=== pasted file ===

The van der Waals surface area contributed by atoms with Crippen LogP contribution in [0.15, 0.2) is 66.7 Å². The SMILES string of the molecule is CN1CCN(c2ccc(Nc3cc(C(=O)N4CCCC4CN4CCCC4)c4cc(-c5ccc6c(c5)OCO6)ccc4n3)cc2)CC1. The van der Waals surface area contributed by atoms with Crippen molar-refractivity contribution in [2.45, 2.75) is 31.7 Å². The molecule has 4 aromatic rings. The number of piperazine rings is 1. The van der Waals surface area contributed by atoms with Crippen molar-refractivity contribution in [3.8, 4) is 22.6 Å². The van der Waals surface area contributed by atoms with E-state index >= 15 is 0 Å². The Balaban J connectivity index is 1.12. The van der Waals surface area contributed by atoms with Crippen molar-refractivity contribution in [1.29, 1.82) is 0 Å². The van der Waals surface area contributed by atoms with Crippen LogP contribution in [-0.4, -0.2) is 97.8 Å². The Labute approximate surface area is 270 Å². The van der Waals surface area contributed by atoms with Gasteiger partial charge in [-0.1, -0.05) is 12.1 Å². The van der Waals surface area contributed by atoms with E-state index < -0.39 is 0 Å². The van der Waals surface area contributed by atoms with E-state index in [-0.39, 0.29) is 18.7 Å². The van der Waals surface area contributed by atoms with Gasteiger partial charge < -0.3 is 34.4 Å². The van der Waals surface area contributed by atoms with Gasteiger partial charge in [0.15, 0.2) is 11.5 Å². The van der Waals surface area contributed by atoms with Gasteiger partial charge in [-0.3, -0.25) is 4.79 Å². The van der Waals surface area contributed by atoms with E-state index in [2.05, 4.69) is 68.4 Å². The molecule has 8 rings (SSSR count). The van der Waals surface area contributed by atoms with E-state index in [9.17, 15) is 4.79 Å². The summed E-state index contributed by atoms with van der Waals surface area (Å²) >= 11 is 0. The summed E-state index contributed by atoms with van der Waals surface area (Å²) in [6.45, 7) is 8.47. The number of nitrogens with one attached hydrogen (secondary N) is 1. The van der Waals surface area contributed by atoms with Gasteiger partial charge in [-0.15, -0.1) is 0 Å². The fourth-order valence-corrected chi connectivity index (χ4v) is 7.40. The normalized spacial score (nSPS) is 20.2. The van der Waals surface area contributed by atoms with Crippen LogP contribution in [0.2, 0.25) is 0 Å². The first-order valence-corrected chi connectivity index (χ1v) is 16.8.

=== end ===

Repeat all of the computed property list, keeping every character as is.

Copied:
The van der Waals surface area contributed by atoms with Crippen LogP contribution in [0.15, 0.2) is 66.7 Å². The SMILES string of the molecule is CN1CCN(c2ccc(Nc3cc(C(=O)N4CCCC4CN4CCCC4)c4cc(-c5ccc6c(c5)OCO6)ccc4n3)cc2)CC1. The van der Waals surface area contributed by atoms with Crippen molar-refractivity contribution in [2.45, 2.75) is 31.7 Å². The molecule has 4 aromatic rings. The number of piperazine rings is 1. The van der Waals surface area contributed by atoms with Crippen molar-refractivity contribution in [3.8, 4) is 22.6 Å². The van der Waals surface area contributed by atoms with E-state index >= 15 is 0 Å². The Balaban J connectivity index is 1.12. The van der Waals surface area contributed by atoms with Crippen molar-refractivity contribution in [1.29, 1.82) is 0 Å². The van der Waals surface area contributed by atoms with Crippen LogP contribution in [-0.4, -0.2) is 97.8 Å². The Labute approximate surface area is 270 Å². The van der Waals surface area contributed by atoms with Gasteiger partial charge in [-0.1, -0.05) is 12.1 Å². The van der Waals surface area contributed by atoms with E-state index < -0.39 is 0 Å². The van der Waals surface area contributed by atoms with E-state index in [-0.39, 0.29) is 18.7 Å². The van der Waals surface area contributed by atoms with Gasteiger partial charge < -0.3 is 34.4 Å². The van der Waals surface area contributed by atoms with Gasteiger partial charge in [0.15, 0.2) is 11.5 Å². The van der Waals surface area contributed by atoms with Gasteiger partial charge in [-0.3, -0.25) is 4.79 Å². The van der Waals surface area contributed by atoms with E-state index in [2.05, 4.69) is 68.4 Å². The molecule has 8 rings (SSSR count). The van der Waals surface area contributed by atoms with E-state index in [9.17, 15) is 4.79 Å². The summed E-state index contributed by atoms with van der Waals surface area (Å²) >= 11 is 0. The summed E-state index contributed by atoms with van der Waals surface area (Å²) in [6.45, 7) is 8.47. The number of nitrogens with one attached hydrogen (secondary N) is 1. The van der Waals surface area contributed by atoms with Gasteiger partial charge in [-0.15, -0.1) is 0 Å². The fourth-order valence-corrected chi connectivity index (χ4v) is 7.40. The normalized spacial score (nSPS) is 20.2. The van der Waals surface area contributed by atoms with Crippen LogP contribution in [0.2, 0.25) is 0 Å². The first-order valence-corrected chi connectivity index (χ1v) is 16.8.